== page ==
We are happy to announce that our paper on simpleGAMMA is now available online! We welcome your comments.
simpleGAMMA is currently being used to analyze data from SOAS 2013, and we are working with collaborators to couple simpleGAMMA with regional and global scale 3D atmospheric chemistry models – please contact Prof. McNeill (email@example.com) if you are interested in using simpleGAMMA or learning more about it.
simpleGAMMA – A reduced model of secondary organic aerosol formation in the aqueous aerosol phase (aaSOA). J.L. Woo and V.F. McNeill, Geosci. Model. Dev. Discuss. (2015) http://www.geosci-
Our publication, “Organic matrix effects on the formation of light-absorbing compounds from α-dicarbonyls in aqueous salt solution“ (Drozd and McNeill, ES:PI 2014) has been included in a special collection of research papers, review articles, and themed collections on the subject “Chemistry in Climate Change” by the Royal Society of Chemistry. Our paper and all the others in this excellent collection can be read and downloaded for free from the RSC until December 20th, 2014.
Here are a few other articles from the collection that we recommend:
- Global air quality and climate, a review in Chem. Soc. Rev. by our Columbia collaborator Prof. Arlene Fiore
- Chemical signals of past climate and environment from polar ice cores and firn air a review in Chem. Soc. Rev. by Prof. Eric Wolff of U. Cambridge
- Gas–particle partitioning of atmospheric aerosols: interplay of physical state, non-ideal mixing and morphology by Prof. Manabu Shiraiwa of the Max-Planck Institut
- Volatile organic compounds in Arctic snow: concentrations and implications for atmospheric processes by Prof. Parisa Ariya and colleagues at MacGill University
We are very happy to announce a new publication from our collaboration with Prof. Ilona Riipinen of Stockholm University! Silja Hakkinen, a Ph.D. student at University of Helsinki who is supervised by Prof. Riipinen, visited our laboratory from Summer 2012- Summer 2014 as a Fulbright Scholar. This paper is result of some of the fantastic work she did during that time. Great work, Silja!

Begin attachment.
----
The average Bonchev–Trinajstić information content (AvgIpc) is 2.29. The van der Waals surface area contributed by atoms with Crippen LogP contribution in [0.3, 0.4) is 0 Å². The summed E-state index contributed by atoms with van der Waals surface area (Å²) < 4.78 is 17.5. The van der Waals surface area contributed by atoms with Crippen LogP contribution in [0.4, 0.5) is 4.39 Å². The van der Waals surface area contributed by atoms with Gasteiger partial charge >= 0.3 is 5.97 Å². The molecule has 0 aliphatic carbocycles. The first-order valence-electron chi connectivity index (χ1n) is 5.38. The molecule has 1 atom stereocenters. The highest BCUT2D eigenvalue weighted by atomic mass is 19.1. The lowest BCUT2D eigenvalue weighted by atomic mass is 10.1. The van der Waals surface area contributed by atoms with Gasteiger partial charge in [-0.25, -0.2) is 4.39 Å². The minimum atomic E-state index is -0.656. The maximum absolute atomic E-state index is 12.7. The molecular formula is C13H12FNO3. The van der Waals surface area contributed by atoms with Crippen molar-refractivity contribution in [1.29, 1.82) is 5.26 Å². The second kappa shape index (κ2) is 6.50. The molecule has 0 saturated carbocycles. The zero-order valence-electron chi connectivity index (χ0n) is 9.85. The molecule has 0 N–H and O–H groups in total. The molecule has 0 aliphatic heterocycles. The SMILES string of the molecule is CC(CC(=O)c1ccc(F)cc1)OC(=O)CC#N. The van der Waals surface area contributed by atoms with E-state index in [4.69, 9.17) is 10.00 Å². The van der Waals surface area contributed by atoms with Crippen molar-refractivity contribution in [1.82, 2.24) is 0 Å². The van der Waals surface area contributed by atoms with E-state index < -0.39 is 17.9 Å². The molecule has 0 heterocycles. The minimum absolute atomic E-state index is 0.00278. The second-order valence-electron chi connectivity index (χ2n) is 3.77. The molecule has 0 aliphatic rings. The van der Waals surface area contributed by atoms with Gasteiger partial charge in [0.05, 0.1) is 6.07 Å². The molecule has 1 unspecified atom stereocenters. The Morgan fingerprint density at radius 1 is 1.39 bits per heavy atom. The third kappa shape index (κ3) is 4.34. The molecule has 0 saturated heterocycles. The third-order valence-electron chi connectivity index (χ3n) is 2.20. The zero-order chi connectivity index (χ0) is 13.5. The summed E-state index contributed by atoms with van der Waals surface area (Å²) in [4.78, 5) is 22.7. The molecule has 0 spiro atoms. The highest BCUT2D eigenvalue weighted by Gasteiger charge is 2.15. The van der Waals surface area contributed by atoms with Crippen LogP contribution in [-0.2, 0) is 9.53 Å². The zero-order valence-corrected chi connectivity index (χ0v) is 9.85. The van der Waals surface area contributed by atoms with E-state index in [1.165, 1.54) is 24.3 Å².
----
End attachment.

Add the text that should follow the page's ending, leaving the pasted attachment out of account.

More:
Effect of inorganic salts on the volatility of organic acids Silja A. K. Häkkinen , V. Faye McNeill , and Ilona A. Riipinen Environ. Sci. Technol., Just Accepted Manuscript DOI: 10.1021/es5033103
It’s our favorite week of the year, the Annual Meeting of the American Association for Aerosol Research (AAAR)! Catch the following presentations of McNeill group work at the meeting in Orlando, FL:
- Tuesday, 10:45-11:00 1.AC.5 V. Faye McNeill, “Photoactivated SOA Formation: Mechanistic Insight from Modeling and Experiments“
- Tuesday, 4:30-4:45 3.AC.5 Silja Hakkinen, “Formation of Low-Volatility Organics in Organic Acid/Inorganic Salt Mixtures.“
- Wednesday, 4:45-5:00 6.AQ.6 V. Faye McNeill, “Aqueous Sources of Secondary Organic Aerosol in the Southeast Atmosphere Study (SAS)“
- Thursday, 10:15-10:30 7.CA.3 Shantanu Jathar “Examining New Pathways of Secondary Organic Aerosol Formation in a 3D Model: Role of Absorbed Water, Multi-generational Aging, Intermediate-Volatility Organics and Aqueous Chemistry“
The final version of our manuscript, Climate-relevant physical properties of molecular constituents relevant for isoprene-derived secondary organic aerosol material, was published today in Atmospheric Chemistry and Physics! This work was a result of a collaboration between the McNeill Group and the Geiger and Thomson groups at Northwestern University (the Geiger group led the project) . This work shows that oxidation products of isoprene, a volatile organic compound emitted in large quantities by plants all over the world, can form films on the surfaces of aerosol particles and depress their surface tension. This effect can lead to enhanced cloud formation and suppressed aerosol heterogeneous chemistry.
Climate-relevant physical properties of molecular constituents for isoprene-derived secondary organic aerosol material. M. A. Upshur, B. F. Strick, V. F. McNeill, R. J. Thomson, and F. M. Geiger Atmos. Chem. Phys., 14, 10731-10740 (2014)
We’re very happy to announce an initiative to revitalize the McNeill Group outreach website, newly renamed “AIRE.” AIRE is an acronym for “Atmospheric Information Resource for Educators and students”, and is also Spanish for “air.” We will use this new platform to continue our efforts to bring easy-to-understand, scientifically accurate information about the atmosphere, air pollution, and climate to the public in two languages (English and Spanish). You can also follow AIRE on twitter at @AIRE_outreach.
The McNeill Group welcomes two new Masters’ students and three new undergraduate students to the group: Welcome Jamal, Chunhui, Kopi, Annie, and Su Anne!